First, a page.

Villages like Sukamenah in the foothills of Mt. Sinabung are now like ghost towns. The only signs of life are the few animals that survived.
We found Mambo under a house. He could barely lift his head. His littermates were running around, so we knew he needed medical care, and we would have to work fast.
Mambo’s eyes were sealed shut from infection, his nose was blocked with dirt, and he was so weak, he could not stand.
We cleaned his eyes and gave him medicine, and while we wanted to return him to his mother, it was clear he would not survive there.
Once back to our hotel, we gave him fluids and continued to treat him throughout the night. By morning, we saw that his nose was wet, he was more alert and had quite an appetite!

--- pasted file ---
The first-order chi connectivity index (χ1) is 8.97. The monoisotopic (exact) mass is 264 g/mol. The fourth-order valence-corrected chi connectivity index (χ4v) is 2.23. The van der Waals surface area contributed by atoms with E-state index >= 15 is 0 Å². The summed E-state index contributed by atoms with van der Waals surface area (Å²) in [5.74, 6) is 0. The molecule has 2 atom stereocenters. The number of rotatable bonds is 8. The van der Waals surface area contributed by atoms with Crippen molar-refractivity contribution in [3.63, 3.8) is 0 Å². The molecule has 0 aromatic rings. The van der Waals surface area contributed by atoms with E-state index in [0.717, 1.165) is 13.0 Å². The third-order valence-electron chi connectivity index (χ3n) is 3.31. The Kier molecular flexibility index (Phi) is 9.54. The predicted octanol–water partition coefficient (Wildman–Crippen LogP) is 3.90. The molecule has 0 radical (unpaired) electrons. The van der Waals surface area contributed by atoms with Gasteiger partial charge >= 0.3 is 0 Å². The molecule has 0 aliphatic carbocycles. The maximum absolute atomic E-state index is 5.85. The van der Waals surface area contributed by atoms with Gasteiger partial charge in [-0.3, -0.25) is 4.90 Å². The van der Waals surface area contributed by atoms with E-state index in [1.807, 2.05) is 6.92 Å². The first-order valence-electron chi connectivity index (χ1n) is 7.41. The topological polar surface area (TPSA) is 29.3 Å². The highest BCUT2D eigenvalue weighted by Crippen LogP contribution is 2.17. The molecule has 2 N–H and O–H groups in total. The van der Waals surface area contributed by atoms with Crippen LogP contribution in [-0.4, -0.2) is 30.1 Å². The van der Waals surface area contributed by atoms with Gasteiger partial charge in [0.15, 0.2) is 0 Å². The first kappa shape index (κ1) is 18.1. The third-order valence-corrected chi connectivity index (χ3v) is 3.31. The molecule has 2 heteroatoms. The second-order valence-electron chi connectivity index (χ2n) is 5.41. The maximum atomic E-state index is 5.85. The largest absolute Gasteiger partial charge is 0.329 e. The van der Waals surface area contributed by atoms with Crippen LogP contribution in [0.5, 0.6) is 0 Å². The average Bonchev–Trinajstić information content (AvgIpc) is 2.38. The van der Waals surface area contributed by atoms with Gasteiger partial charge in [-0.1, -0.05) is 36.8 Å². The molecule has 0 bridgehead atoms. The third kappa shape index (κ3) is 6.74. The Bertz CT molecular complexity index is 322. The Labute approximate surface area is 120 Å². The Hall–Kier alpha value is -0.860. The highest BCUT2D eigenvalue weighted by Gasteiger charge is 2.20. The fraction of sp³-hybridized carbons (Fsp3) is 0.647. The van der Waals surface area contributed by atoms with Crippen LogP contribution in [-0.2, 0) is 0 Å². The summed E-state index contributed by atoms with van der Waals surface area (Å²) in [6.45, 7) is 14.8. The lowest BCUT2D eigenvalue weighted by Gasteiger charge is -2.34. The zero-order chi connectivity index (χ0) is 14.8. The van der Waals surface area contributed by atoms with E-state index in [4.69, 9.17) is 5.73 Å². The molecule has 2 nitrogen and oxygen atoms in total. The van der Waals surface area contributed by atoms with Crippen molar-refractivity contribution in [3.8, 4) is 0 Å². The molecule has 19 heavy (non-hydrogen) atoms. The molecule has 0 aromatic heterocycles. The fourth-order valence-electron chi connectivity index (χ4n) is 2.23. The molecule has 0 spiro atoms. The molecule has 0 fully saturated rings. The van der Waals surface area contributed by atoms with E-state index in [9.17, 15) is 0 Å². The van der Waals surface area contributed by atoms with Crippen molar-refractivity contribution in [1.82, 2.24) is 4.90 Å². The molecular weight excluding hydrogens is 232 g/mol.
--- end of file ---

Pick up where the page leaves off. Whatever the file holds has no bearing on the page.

Little Mambo is still very weak, but we are hopeful he will regain his strength.
Our teams continue to work quickly. The animals are hungry and come running when our vehicle approaches. There are animals will skin irritations and eye infections from the ash.
These animals are scared, and we are only able to provide veterinary care to the ones we can quickly catch.
After a meeting with the Livestock Office, our team secured a building that will become the medical clinic and temporary shelter for the animals affected by Mt. Sinabung. This will be a safe place for those animals closest to the volcano and for animals needing ongoing medical treatment.
Article source: IFAW